Also: invite your friends to join the group (even if they're not English majors)! Anyone with a fordham.edu e-mail address can join the discussion by going to http://bit.ly/2017FordhamEnglishBookGroup. You can also go in to Blackboard to adjust your notifications so that you get e-mails whenever others post...or so you don't. 

The Backstory

Celebrated author Mary Higgins Clark, a Fordham alum, recently endowed a visiting professorship in creative writing, the Mary Higgins Clark Chair, which will bring to campus a distinguished writer who will do a public reading as well as lead workshops, seminars, and master classes. To honor Mary Higgins Clark's storied career as a writer of genre fiction, the English department is inviting writers who work in popular genres as our first Clark chairs.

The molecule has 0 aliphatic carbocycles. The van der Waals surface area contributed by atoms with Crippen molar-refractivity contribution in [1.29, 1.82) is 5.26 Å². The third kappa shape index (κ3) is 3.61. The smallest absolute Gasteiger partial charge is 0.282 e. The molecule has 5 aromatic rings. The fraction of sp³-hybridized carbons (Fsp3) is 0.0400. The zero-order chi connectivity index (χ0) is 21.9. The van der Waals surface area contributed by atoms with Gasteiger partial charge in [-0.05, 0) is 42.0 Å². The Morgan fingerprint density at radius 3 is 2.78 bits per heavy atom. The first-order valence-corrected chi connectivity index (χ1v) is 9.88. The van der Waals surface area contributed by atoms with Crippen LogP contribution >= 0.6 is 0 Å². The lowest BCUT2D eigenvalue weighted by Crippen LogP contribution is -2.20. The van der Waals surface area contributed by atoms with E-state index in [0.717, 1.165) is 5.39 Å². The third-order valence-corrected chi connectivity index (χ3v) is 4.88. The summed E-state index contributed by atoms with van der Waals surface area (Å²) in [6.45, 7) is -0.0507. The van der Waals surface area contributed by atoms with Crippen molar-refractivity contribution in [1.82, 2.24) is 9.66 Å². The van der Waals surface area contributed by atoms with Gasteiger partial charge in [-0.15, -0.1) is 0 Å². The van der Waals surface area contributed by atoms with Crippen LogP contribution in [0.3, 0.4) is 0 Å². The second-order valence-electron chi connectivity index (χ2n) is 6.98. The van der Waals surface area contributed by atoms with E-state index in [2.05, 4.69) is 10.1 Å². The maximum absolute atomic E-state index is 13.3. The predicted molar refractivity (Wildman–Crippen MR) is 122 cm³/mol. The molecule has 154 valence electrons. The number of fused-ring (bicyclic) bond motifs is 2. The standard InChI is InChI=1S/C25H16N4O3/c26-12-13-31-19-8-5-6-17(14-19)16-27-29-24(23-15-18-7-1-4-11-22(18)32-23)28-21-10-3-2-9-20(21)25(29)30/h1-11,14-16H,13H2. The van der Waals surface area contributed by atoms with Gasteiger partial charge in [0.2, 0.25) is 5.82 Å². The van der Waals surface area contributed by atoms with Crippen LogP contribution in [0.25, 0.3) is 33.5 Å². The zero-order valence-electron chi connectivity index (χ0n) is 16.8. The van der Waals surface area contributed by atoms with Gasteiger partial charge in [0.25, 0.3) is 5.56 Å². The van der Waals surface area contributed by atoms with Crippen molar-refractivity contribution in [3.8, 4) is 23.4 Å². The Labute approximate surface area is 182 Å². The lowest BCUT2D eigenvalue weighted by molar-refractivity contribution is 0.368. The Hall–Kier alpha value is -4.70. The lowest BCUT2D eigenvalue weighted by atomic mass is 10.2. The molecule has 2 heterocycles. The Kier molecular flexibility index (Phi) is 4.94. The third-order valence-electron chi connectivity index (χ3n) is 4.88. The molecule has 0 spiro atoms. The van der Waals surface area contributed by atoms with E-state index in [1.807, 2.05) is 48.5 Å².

So, A.S. King will be visiting Fordham the week of October 2, 2017, as this year's Mary Higgins Clark Chair. A.S. King has been called “One of the best Y.A. writers working today” by the New York Times Book Review. King is the author of highly-acclaimed novels including her 2016 release Still Life with Tornado, 2015’s surrealist I Crawl Through It, Glory O'Brien's History of the Future, Reality Boy, the 2012 Los Angeles Times Book Prize winner Ask the Passengers, Everybody Sees the Ants, 2011 Michael L. Printz Honor Book Please Ignore Vera Dietz among others. She is a faculty member of the Writing for Children and Young Adults MFA program at Vermont College of Fine Arts and spends many months of the year traveling the country speaking to high school students. After fifteen years living self-sufficiently and teaching literacy to adults in Ireland, she now lives in Pennsylvania.